If you can cut through the racism, ignorance, and half-baked opinions of pundits, politicians and sound-bite media, most folks will realize that Attawapiskat and many other First Nations have been labouring under the repression of colonialism far too long.
The antidote for poverty is self-determination and no one can give you that. You have to stand up and take action yourself to make it happen. Colonialism does not give way on its own; it must be defeated through vigorous and enlightened opposition.
I still intend to get a series of posts out clarifying issues like First Nations housing, health care, education and so on, but I have a confession. I haven't been staying away from the comments sections of articles about Attawapiskat.
I know. It's not healthy. There are so many racist rants and outright ignorant responses that it can bog you down. Where do you even begin, when the people making these comments do not seem to understand even the bare minimum about the subject?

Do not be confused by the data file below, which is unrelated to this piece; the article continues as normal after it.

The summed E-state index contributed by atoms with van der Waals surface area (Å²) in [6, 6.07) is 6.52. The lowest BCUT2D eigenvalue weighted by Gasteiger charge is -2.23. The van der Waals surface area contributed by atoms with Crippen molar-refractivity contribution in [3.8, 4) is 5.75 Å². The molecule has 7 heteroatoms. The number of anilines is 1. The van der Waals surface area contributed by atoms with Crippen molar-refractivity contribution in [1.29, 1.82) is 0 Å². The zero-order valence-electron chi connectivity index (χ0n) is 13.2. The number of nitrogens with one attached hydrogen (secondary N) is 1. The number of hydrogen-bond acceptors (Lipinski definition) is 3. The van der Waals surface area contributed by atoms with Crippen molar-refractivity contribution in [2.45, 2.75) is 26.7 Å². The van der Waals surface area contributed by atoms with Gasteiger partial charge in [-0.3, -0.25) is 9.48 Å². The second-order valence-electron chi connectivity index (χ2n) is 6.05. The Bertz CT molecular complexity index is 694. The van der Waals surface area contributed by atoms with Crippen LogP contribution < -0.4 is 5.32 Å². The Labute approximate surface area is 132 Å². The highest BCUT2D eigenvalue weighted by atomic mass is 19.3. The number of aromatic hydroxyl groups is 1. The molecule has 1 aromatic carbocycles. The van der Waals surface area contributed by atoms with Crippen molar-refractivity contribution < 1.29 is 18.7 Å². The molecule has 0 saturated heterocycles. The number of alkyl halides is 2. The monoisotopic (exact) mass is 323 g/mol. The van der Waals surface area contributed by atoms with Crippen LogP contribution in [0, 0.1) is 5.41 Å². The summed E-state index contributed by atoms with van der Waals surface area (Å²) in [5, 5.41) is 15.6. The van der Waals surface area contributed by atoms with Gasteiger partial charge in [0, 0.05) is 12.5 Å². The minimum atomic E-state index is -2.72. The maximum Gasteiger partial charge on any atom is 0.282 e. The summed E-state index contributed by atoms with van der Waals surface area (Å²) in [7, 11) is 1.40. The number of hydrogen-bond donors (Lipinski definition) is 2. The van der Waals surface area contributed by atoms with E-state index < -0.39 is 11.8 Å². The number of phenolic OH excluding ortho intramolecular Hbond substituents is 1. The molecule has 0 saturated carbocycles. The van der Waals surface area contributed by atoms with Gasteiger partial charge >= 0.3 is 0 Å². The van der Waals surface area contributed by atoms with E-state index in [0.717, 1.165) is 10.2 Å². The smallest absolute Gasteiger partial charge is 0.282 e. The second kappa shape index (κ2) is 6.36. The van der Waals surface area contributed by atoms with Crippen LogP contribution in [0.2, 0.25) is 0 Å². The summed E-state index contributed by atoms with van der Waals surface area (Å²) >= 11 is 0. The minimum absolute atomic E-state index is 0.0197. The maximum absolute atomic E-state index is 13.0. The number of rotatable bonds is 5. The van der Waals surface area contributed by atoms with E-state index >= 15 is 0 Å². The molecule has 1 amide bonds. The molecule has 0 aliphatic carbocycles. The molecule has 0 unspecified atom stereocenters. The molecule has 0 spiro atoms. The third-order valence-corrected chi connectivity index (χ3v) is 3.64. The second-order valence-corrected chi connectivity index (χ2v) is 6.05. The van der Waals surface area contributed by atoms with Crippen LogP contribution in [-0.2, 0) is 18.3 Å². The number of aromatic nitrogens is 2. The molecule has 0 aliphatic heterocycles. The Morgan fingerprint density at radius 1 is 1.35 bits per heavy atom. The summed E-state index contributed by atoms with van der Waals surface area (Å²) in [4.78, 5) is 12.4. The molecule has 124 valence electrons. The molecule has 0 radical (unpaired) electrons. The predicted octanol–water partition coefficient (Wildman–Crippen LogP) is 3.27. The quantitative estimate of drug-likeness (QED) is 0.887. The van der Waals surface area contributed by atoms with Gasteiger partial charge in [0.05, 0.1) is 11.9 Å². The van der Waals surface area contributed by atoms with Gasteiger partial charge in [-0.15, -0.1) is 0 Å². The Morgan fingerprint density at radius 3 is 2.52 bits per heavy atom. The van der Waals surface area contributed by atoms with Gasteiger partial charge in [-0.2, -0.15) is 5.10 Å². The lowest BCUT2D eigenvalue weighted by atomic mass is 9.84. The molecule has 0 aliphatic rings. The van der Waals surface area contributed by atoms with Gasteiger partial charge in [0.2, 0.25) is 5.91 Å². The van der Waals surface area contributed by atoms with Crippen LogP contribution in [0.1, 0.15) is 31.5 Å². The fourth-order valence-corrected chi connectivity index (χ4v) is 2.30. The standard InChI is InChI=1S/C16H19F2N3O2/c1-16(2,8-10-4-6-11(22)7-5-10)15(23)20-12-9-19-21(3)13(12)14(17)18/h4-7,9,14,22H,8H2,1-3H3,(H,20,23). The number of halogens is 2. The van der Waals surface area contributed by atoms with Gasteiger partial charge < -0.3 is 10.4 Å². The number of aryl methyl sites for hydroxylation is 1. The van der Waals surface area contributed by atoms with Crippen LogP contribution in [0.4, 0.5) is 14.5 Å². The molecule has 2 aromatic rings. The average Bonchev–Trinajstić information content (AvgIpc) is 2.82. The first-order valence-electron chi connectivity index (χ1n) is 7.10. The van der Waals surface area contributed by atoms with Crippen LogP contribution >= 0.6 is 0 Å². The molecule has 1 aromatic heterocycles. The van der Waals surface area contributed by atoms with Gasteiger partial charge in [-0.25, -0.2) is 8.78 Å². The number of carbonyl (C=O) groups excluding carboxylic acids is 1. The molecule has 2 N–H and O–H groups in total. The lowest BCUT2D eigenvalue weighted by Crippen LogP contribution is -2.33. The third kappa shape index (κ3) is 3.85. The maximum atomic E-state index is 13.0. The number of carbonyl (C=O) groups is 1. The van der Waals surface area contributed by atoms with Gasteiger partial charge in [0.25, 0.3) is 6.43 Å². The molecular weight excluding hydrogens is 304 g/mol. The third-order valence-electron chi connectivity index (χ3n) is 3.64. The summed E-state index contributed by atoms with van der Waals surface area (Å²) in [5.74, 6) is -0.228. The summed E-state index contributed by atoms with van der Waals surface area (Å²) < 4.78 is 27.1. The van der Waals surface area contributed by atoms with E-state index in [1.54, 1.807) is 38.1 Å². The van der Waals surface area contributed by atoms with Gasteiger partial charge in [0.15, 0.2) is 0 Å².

Well, I try to answer questions with facts. Here are some of those facts, if you're interested.
Shannen Koostachin of Attawapiskat First Nation was a young activist just trying to get a school in her community. Despite the high standard of living enjoyed by many Canadians, indigenous children have been forced through toxic and subpar educational systems for decades. Koostachin spoke out and organized with other youth for "safe and comfy" schools. She started the largest movement by children for children in Canada.
Toxicity at school
Several years ago my daughter and I took the ferry from Prince Edward Island to the Magdalen Islands, a small chain of islands in the Gulf of the St. Lawrence, which are part of the province of Quebec.
Only 13,000 people inhabit the islands year-round, but tourists flock there in the summer. Most of the islands are connected by land bridges, but sailing in from P.E.I., as the main archipelago comes into view, a ship passenger sees Entry Island, unconnected to the rest of the chain and separated by 12 km of water.
Entry Island has about 130 inhabitants and can only be reached by sea or air. A ferry arrives twice a day from May through December and the island has regular airplane service from January through April.